# Simulation of recrystallization

The use of models for describing recrystallization phenomena with the aim of predicting crystallographic texture, microstructure, and mechanical properties in the context of materials processing is a challenging task. This judgment is motivated by the common observation that substantial changes in recrystallization can be stimulated by small modifications in the metallurgical state (e.g. chemical purity, thermodynamic state, crystallographic texture, microstructure inhomogeneity, microstructure inheritance from preceding process steps) or in the external boundary conditions (time, temperature fields, strain fields, joint thermal and mechanical constraints). This sensitivity of recrystallization is due to the fact that most of the metallurgical mechanisms involved during texture formation in the course of recrystallization such as grain nucleation, grain boundary mobility, or impurity drag effects are thermally activated. Typically these mechanisms follow exponential functions the arguments of which may depend on some of the parameters listed above and interact with each other in a nonlinear fashion. Similarly, the microstructural state of the deformed material from which recrystallization proceeds is often not well known or not well reproduced in models. Although various types of homogenization models of crystal deformation are nowadays capable of providing a decent picture of the average behavior of the material in the course of a thermomechanical process it are often the details and inhomogeneities in the deformed structure that strongly affect recrystallization so that even a good knowledge of averages does not generally solve the open questions pending in the field of recrystallization modeling. Moreover, in real industrial materials manufacturing processes typically encountered in physical metallurgy many of the influencing factors, be they of a metallurgical or of a processing nature, are usually neither exactly known nor sufficiently well defined to apply models which require a high degree of precision with regard to the input parameters. These remarks underline that the selection of an appropriate recrystallization multiscale model for the prediction of crystallographic texture, microstructure, and properties for a given process must follow a clear concept as to what exactly is expected from such a model and what cannot be predicted by it in view of the points made above. This applies in particular to cases where a model for the simulation of recrystallization textures is to be used in conjunction with real manufacturing processes. The main challenge of using multiscale process models for recrystallization, therefore, lies in selecting the right model for a well defined task, i.e. it must be agreed which microstructural property is to be simulated and what kind of properties should be subsequently calculated from these microstructure data. From that it is obvious that no model exists which could satisfy all questions that may arise in the context of recrystallization textures. Also one has to clearly separate between the aim of predicting recrystallization textures and microstructures on the one hand and the materials properties (functional or mechanical) on the other. While the first task may by pursued by formulating an appropriate recrystallization model within the limits addressed above, the second challenge falls into the wide realm of microstructure-property theory. This means that one should generally separate between the prediction of the microstructure and the prediction of some property from that particular microstructure. Typically through-process modelers are interested in the final materials properties in the first place rather than in the details of the microstructure of a recrystallized material. The modern attitude towards this discrepancy is the commonly accepted understanding that a decent description of materials properties requires the use of internal (i.e. of microstructurally motivated) parameters which can be coupled to suited microstructure-property laws. A typical example along that philosophy would be the grain size prediction via a recrystallization model and the subsequent application of the Hall-Petch law for the estimation of the yield strength. This webpage addresses exclusively the first question, more precisely, only models for primary static recrystallization will be tackled placing particular attention on the simulation of crystallographic textures.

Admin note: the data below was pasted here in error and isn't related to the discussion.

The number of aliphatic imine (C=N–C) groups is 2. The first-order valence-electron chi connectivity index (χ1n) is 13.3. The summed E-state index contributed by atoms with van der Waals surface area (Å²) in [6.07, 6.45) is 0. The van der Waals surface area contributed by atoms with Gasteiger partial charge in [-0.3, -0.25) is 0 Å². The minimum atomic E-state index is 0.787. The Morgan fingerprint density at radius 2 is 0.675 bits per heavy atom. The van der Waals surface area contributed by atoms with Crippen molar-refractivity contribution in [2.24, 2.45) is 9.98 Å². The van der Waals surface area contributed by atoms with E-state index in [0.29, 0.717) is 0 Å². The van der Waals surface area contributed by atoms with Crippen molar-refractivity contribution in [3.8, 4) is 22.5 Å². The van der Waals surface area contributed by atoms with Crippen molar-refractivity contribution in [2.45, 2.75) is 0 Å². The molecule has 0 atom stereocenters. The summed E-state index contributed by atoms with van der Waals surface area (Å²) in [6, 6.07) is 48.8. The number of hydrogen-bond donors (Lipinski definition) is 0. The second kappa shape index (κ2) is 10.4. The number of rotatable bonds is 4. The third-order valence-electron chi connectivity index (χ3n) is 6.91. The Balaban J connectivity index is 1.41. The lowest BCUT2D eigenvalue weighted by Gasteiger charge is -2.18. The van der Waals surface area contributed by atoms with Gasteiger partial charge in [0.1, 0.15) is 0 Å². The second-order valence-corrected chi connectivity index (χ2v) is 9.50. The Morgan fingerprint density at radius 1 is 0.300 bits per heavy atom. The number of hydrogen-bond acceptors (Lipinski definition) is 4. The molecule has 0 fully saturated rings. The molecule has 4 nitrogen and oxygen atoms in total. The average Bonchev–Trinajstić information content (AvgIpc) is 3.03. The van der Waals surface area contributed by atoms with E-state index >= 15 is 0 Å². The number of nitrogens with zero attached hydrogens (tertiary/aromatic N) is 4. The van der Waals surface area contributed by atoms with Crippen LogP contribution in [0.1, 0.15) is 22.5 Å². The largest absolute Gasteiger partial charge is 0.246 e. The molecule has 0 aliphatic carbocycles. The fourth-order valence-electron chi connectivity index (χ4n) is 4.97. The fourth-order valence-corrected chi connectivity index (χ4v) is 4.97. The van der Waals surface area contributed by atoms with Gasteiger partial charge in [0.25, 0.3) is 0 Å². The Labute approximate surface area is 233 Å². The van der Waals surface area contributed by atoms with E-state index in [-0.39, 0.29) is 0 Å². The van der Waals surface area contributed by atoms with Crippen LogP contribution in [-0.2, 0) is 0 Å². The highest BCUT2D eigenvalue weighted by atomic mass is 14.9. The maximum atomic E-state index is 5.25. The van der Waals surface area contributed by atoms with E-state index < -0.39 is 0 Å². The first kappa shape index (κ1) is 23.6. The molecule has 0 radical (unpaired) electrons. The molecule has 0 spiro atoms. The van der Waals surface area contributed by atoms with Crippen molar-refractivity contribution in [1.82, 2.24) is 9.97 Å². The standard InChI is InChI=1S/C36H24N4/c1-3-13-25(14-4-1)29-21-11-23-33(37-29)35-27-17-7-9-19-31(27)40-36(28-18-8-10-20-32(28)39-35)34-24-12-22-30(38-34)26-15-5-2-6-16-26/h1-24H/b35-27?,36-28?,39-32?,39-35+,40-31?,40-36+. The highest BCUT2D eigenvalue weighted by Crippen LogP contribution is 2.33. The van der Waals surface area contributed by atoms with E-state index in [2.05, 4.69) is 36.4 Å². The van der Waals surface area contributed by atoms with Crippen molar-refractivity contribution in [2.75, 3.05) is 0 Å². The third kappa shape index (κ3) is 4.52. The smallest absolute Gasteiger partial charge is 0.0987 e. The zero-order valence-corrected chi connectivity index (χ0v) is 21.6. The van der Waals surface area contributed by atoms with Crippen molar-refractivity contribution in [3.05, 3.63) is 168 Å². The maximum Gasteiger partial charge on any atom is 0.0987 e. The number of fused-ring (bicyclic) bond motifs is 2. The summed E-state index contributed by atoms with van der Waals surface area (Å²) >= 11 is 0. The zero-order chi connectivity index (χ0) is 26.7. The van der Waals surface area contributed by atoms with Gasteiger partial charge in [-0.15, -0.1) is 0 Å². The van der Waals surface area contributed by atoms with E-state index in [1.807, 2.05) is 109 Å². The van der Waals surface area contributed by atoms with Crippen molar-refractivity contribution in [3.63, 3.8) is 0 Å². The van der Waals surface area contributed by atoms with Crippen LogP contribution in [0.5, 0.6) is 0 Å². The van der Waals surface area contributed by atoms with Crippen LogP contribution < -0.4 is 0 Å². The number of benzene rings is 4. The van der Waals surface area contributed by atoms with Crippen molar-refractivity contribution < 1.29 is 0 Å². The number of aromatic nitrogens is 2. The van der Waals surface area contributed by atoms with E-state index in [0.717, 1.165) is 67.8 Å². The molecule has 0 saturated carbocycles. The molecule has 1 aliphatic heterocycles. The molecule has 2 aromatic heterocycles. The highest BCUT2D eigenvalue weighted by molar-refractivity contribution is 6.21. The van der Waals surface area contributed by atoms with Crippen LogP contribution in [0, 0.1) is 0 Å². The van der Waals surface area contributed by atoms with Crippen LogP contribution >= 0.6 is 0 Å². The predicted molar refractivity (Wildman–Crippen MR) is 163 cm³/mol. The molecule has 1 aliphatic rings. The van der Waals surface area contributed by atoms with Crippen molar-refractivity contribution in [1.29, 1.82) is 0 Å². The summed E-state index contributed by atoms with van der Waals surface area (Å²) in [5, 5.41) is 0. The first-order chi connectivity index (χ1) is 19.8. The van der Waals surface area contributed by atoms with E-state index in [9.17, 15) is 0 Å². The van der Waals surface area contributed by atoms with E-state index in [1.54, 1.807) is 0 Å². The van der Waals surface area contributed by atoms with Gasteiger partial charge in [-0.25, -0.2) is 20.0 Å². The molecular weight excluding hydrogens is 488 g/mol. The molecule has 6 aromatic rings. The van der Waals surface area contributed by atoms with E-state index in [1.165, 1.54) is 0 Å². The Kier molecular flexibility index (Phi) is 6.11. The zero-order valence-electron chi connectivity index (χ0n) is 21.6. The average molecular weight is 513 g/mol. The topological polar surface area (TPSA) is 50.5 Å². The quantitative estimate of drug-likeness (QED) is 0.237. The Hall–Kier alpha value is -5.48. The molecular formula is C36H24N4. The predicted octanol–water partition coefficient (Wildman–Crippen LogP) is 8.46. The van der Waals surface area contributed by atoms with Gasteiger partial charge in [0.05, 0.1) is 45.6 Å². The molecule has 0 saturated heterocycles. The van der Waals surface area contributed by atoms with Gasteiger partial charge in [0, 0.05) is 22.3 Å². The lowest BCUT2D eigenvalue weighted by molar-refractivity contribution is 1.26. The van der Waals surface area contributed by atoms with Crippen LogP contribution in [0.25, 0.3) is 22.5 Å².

**Cellular automaton simulation of primary static recrystallization**

Dierk Raabe Philosophical Magazine cellu[...]

PDF-Dokument [8.0 MB]

**Overview on recrystallization simulation: CELLULAR AUTOMATA INMATERIALS SCIENCE WITH PARTICULAR REFERENCE TO RECRYSTALLIZATION SIMULATION**

Annu. Rev. Mater. Res. 2002. volume 32:53-76

Annual Review Materials Research 2002 ce[...]

PDF-Dokument [1'005.7 KB]

The paper is about cellular automaton models in materials science. It

gives an introduction to the fundamentals of cellular automata and reviews applications, particularly for those that predict recrystallization phenomena. Cellular automata
for recrystallization are typically discrete in time, physical space, and orientation space and often use quantities such as dislocation density and crystal orientation as state
variables. Cellular automata can be defined on a regular or nonregular two- or three-dimensional lattice considering the first, second, and third neighbor shell for the calculation of

the local driving forces. The kinetic transformation rules are usually formulated to map a linearized symmetric rate equation for sharp grain boundary segment motion. While deterministic